Last edited: Apr 14, 2013
  9. bikemutt
    • Contributing Member

    bikemutt Member

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    Not sure if Henry makes one in 357, I haven't seen one.
     
  10. SabbathWolf

    SabbathWolf member

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  11. DPris

    DPris Member

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    The Mirokus are very well-made guns, but they're not "exactly" like the originals.
    They have modified safety features.
    Denis
     
  12. InkEd

    InkEd Member

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    Yes Henry makes a .357 and it's great!
     
  13. SabbathWolf

    SabbathWolf member

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    I think the Henry is the best "looking" of the whole bunch if ya ask me...lol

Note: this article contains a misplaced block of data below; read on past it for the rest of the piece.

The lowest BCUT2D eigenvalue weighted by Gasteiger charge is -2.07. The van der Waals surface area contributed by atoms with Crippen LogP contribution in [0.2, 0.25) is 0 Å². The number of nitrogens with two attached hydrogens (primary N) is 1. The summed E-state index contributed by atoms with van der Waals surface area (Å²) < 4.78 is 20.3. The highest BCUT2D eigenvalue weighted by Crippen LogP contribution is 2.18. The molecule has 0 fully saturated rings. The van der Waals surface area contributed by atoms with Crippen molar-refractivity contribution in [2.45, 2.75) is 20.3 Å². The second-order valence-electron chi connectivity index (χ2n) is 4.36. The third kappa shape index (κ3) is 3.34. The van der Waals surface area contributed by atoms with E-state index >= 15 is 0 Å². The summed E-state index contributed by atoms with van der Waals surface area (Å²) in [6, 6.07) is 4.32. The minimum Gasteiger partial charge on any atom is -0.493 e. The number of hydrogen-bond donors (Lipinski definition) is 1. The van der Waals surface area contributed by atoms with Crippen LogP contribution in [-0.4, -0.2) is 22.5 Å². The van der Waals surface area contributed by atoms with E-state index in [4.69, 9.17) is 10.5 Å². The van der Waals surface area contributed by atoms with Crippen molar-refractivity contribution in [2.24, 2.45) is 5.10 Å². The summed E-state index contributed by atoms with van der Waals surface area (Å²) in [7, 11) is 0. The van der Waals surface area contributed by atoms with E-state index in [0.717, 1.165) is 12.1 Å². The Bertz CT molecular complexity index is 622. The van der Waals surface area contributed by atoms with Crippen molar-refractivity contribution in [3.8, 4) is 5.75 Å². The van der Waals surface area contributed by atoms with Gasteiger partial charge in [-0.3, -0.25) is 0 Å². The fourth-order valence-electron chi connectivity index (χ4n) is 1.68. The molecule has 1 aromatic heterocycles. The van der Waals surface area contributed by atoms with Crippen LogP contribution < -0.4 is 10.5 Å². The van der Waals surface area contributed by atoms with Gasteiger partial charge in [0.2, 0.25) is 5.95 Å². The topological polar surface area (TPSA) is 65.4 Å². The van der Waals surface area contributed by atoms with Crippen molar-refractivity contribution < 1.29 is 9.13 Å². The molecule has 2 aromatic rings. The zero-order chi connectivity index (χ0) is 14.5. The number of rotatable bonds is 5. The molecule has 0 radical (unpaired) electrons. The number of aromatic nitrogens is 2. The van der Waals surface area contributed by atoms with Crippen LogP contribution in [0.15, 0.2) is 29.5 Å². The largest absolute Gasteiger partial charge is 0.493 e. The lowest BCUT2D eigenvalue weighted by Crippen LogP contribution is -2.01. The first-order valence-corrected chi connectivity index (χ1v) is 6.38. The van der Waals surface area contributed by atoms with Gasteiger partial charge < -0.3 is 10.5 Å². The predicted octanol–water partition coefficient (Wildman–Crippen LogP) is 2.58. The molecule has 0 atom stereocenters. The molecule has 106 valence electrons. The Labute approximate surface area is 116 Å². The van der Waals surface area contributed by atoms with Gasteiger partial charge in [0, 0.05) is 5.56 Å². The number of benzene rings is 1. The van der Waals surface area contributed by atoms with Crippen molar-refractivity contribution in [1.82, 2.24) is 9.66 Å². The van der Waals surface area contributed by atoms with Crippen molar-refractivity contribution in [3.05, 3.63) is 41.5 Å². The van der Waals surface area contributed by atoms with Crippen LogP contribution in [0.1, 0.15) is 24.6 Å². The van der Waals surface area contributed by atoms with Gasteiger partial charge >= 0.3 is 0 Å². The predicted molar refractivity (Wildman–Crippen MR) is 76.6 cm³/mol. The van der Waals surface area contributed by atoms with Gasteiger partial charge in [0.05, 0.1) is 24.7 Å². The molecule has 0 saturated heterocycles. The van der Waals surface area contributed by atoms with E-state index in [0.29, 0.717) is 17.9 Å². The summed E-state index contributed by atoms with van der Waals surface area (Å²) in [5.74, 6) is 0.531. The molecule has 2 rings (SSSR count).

But I have no idea how they shoot.
     
  14. wrs840

    wrs840 Member

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    My Rossi R92 Stainless 16"bbl that I've had for 6 months has feeding issues. Hoping it will work out, but I'm skeptical. I don't really want to send it back to the factory, because I've read on the interwebs that's a four-month trip that results in a better than 50/50 chance of "no change".

    I'll probably just trade it back in to the LGS I bought it from for a 20"bbl (shoulda bought that in the first place) version of the same thing and hope for a better sample the second time.
     
  15. OilyPablo

    OilyPablo Member

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    I have a turn of the century 1892 converted to .38/357.

    I see the 1873 as something I must have. Great. Thanks for that!;)